Are you the person in your family that stays away from financial planning? Do numbers and financial jargon put you to sleep? If so, this is the right retirement planning series for you. This episode is the third in the Retirement Planning for Non-Planners series. In this series, I explain what you need to know without all the financial lingo so that you can understand the most important aspects of retirement planning.  In this episode, Fritz Gilbert from The Retirement Manifesto blog joins me to discuss the basics of retirement planning risks. Listen in so that you can understand what to look out for in retirement planning. This is a financial jargon-free series If you aren’t interested in finance it can be difficult to discuss retirement planning with someone who is. They start throwing terms like RMD, sequence of returns risk, and the 4% rule. When people start using these terms it can be easy to become overwhelmed. The purpose of this series is to empower you so that you can have an understanding of what is happening with your money to help make better choices. My goal is to explain retirement planning in a non-geeky way that anyone can understand. What are the financial risks in retirement? Retirement brings different types of risks for your money. Essentially there are two types of risks to be aware of: short-term and long-term risks. Think about a teeter-totter. On either side of the teeter-totter, you have your short-term risk and your long-term risk. The short-term risk is losing money today and the long-term risk is losing money in the future. You need to come up with a solution that balances both of these risks without tilting too much to one side.  We lose money in the short term through market risk. If the market takes a tumble, you could lose a significant portion of your savings. The solution to that is to take all of your money out of investments and have it sit in cash. Unfortunately, this solution to the short-term risk doesn’t work in the long term.  The long-term financial risk is inflation. You may have noticed gas prices or food prices increasing over time. This means that your dollar today won’t be worth the same as your future dollar. As prices increase the value of your money decreases. We combat long-term inflation risk with investing, however, this solution puts us at risk in the short term.  How to balance retirement risk To balance both sides of the risk spectrum it is important to think about how much money you will need to support your lifestyle in the near future. You’ll want to consider how much cash you should have on hand if the market drops. This will help you mitigate the short-term risk while at the same time leaving the rest of your savings to grow in the long term. The goal of balancing these risks is to have the confidence to have money to spend next year and also to spend when you are 80. OUTLINE OF THIS EPISODE OF THE RETIREMENT ANSWER MAN PRACTICAL PLANNING SEGMENT WITH FRITZ GILBERT [2:30] Financial lingo can be intimidating [6:37] Short term risks [10:47] Inflation is a long term risk [18:37] How to deal with spending shocks [25:55] Understand what types of questions to ask [28:39] Catching up with Fritz in retirement LISTENER QUESTIONS WITH NICHOLE [38:24] 6-Shot Saturday drama [42:15] Should Shari take the lump sum or an annuity? [48:20] How do I feel about LIRPs? [54:36] What are the non-financial boundaries of a fiduciary? [1:00:24] A question about my pronunciation of words [1:02:47] A proposal for changing the GAA acronym TODAY’S SMART SPRINT SEGMENT [1:04:34] Organize the strategy that best works for you Resources Mentioned In This Episode Retirement Manifesto Retirement Planning for Non-Planners - start with this first episode Rock Retirement Club Roger’s YouTube Channel - Roger That BOOK - Rock Retirement  by Roger Whitney Work with Roger Roger’s Retirement Learning Center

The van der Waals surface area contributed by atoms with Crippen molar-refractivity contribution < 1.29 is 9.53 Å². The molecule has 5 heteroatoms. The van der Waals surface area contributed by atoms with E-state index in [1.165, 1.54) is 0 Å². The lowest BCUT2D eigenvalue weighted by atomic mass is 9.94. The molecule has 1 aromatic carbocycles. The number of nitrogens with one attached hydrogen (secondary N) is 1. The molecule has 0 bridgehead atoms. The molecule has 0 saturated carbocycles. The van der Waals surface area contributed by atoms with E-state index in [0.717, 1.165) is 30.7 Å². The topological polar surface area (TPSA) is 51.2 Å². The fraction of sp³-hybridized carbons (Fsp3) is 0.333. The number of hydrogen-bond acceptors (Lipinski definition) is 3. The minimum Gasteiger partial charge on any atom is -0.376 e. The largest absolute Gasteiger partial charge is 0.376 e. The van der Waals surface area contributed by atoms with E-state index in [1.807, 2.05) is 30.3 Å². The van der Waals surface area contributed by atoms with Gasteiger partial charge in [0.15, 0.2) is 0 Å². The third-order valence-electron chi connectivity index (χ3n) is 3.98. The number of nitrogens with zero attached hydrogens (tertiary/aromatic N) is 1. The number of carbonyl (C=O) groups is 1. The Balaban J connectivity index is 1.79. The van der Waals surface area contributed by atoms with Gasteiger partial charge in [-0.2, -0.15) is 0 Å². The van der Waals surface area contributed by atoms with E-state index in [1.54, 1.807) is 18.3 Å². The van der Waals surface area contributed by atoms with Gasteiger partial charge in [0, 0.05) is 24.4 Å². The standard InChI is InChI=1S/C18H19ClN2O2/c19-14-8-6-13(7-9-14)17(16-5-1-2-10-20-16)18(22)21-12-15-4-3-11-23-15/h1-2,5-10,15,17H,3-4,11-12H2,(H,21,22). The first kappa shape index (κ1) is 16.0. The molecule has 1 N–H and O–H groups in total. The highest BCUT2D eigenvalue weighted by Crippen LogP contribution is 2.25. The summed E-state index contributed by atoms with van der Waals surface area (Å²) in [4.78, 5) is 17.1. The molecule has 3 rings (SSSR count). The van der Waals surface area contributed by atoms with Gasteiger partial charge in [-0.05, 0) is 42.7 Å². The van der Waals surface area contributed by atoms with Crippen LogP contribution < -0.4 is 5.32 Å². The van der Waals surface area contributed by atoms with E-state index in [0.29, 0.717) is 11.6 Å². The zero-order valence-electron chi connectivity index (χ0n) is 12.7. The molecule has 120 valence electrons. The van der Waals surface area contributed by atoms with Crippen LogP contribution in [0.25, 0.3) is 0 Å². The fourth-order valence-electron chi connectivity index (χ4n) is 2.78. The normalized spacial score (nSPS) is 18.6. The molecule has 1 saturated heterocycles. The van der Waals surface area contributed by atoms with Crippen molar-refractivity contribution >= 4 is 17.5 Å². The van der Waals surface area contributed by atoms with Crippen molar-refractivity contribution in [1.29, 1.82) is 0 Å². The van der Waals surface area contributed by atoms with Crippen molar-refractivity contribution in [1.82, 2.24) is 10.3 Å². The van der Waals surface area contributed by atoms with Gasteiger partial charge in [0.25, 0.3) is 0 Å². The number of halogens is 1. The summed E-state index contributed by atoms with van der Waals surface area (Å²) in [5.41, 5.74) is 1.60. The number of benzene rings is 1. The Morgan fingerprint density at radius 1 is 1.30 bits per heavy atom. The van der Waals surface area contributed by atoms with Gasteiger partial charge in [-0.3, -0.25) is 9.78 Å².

When you hear financial lingo do you immediately begin to tune out? Does retirement planning make you nervous? If so, this is the right series for you. You’re listening to a 5-part series on retirement planning specifically designed for non-planners.  The goal of this series is to educate you on retirement planning without all of the confusing lingo. We’re going to keep it simple and focus on teaching you the most important aspects of retirement planning. If you haven’t listened to episode 393, go back and check it out so that you can understand how to begin planning for retirement.  You only need to focus on the important aspects of retirement planning There are many retirement planning geeks out there that love to focus on the economy, markets, and business cycles. They relish mapping out different Roth conversion scenarios to reduce their RMDs. But if you aren’t a planning geek, talking to those people can make retirement planning seem overwhelming.  You’ll be happy to learn that to successfully plan for retirement you don’t need to have a degree in economics, you just need to make sure that you focus on the most important things. That is what we are doing here today. I’m here to help you understand what the most important aspects of retirement planning are.  Can your retirement dreams come true? During the previous episode, you created a vision of your ideal retirement. Now it’s time to see if you can make your retirement dreams a reality. The biggest question everyone has in retirement planning is will I run out of money?  The answer is, no one knows. The economy, life’s surprises, and people’s perpetual habit of changing their minds make it impossible to be sure. There are too many unknowns to be certain about the future. However, it is okay to have that uncertainty.  If you can get a good approximation of a retirement plan then you can make adaptations to your plan as life unfolds. I use agile retirement management to help my clients make adjustments to their retirement plan when life shocks or bad markets disrupt their plan.  Where will your retirement income come from? When planning your retirement you’ll want to consider the income you will receive from Social Security, pensions, or even part-time work. The rest of your retirement income will need to be covered by your retirement savings.  There are many software tools that can help you plan your retirement. It is important to use a retirement calculator to estimate how much money you will need to live out your retirement dreams. In the Rock Retirement Club, we use the New Retirement Plus Calculator. A retirement calculator can give you a long-term projection of your retirement income needs.  Have your first 5 years of retirement income readily available While retirement planning software can help you plan out the long-term, you’ll want to understand where your money is coming from in the near term. You should have the next 5 years of spending readily available in accounts that aren’t exposed to the winds of the economy like money market accounts or CDs.  Listen in to learn what the most important aspects of retirement planning are so that you don’t get worried about getting caught up in the small details that don’t matter as much.  OUTLINE OF THIS EPISODE OF THE RETIREMENT ANSWER MAN PRACTICAL PLANNING SEGMENT [3:51] Can you safely pay for your dream retirement? [6:55] Where will your retirement income come from? [13:45] Recheck your retirement compass periodically LISTENER QUESTIONS [19:31] Does it make sense to make after-tax 401K contributions? [23:14] How to estimate MAGI for an IRMAA appeal? [28:12] Can you start Social Security benefits from one spouse early and then wait for the other spouse’s benefit? [29:35] Should I open a non-retirement account? TODAY’S SMART SPRINT SEGMENT [33:45] Understand the resources you have available to use in retirement Resources Mentioned In This Episode Rock Retirement Club Roger’s YouTube Channel - Roger That BOOK - Rock Retirement  by Roger Whitney Work with Roger Roger’s Retirement Learning Center